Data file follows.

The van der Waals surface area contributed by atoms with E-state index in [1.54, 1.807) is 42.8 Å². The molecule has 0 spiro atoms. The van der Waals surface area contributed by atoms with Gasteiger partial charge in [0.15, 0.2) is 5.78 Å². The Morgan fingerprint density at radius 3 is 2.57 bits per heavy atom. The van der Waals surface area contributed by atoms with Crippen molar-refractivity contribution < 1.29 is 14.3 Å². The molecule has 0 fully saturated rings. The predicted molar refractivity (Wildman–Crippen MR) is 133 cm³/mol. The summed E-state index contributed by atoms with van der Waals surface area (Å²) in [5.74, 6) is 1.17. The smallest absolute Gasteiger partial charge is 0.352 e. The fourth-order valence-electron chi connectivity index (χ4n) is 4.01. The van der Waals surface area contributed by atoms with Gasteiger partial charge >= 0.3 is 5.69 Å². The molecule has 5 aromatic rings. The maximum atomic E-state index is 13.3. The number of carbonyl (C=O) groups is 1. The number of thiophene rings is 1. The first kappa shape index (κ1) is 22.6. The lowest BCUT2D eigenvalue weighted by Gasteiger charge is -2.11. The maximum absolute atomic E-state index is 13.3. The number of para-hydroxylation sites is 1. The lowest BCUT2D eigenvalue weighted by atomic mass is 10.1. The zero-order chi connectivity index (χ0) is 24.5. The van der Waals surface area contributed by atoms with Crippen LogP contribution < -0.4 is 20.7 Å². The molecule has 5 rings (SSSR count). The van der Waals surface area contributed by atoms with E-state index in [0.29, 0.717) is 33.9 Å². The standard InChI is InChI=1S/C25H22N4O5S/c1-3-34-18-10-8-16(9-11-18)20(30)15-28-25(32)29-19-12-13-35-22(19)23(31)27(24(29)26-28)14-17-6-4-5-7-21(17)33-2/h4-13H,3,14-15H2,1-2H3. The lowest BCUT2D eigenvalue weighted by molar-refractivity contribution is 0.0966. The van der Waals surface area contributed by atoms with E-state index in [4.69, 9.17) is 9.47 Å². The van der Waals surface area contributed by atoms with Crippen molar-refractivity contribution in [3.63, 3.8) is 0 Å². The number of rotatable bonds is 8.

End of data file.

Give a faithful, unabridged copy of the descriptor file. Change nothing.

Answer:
The van der Waals surface area contributed by atoms with E-state index in [1.54, 1.807) is 42.8 Å². The molecule has 0 spiro atoms. The van der Waals surface area contributed by atoms with Gasteiger partial charge in [0.15, 0.2) is 5.78 Å². The Morgan fingerprint density at radius 3 is 2.57 bits per heavy atom. The van der Waals surface area contributed by atoms with Crippen molar-refractivity contribution < 1.29 is 14.3 Å². The molecule has 0 fully saturated rings. The predicted molar refractivity (Wildman–Crippen MR) is 133 cm³/mol. The summed E-state index contributed by atoms with van der Waals surface area (Å²) in [5.74, 6) is 1.17. The smallest absolute Gasteiger partial charge is 0.352 e. The fourth-order valence-electron chi connectivity index (χ4n) is 4.01. The van der Waals surface area contributed by atoms with Gasteiger partial charge >= 0.3 is 5.69 Å². The molecule has 5 aromatic rings. The maximum atomic E-state index is 13.3. The number of carbonyl (C=O) groups is 1. The number of thiophene rings is 1. The first kappa shape index (κ1) is 22.6. The lowest BCUT2D eigenvalue weighted by Gasteiger charge is -2.11. The maximum absolute atomic E-state index is 13.3. The number of para-hydroxylation sites is 1. The lowest BCUT2D eigenvalue weighted by atomic mass is 10.1. The zero-order chi connectivity index (χ0) is 24.5. The van der Waals surface area contributed by atoms with Crippen LogP contribution < -0.4 is 20.7 Å². The molecule has 5 rings (SSSR count). The van der Waals surface area contributed by atoms with E-state index in [0.29, 0.717) is 33.9 Å². The standard InChI is InChI=1S/C25H22N4O5S/c1-3-34-18-10-8-16(9-11-18)20(30)15-28-25(32)29-19-12-13-35-22(19)23(31)27(24(29)26-28)14-17-6-4-5-7-21(17)33-2/h4-13H,3,14-15H2,1-2H3. The lowest BCUT2D eigenvalue weighted by molar-refractivity contribution is 0.0966. The van der Waals surface area contributed by atoms with E-state index in [4.69, 9.17) is 9.47 Å². The van der Waals surface area contributed by atoms with Crippen molar-refractivity contribution in [3.63, 3.8) is 0 Å². The number of rotatable bonds is 8.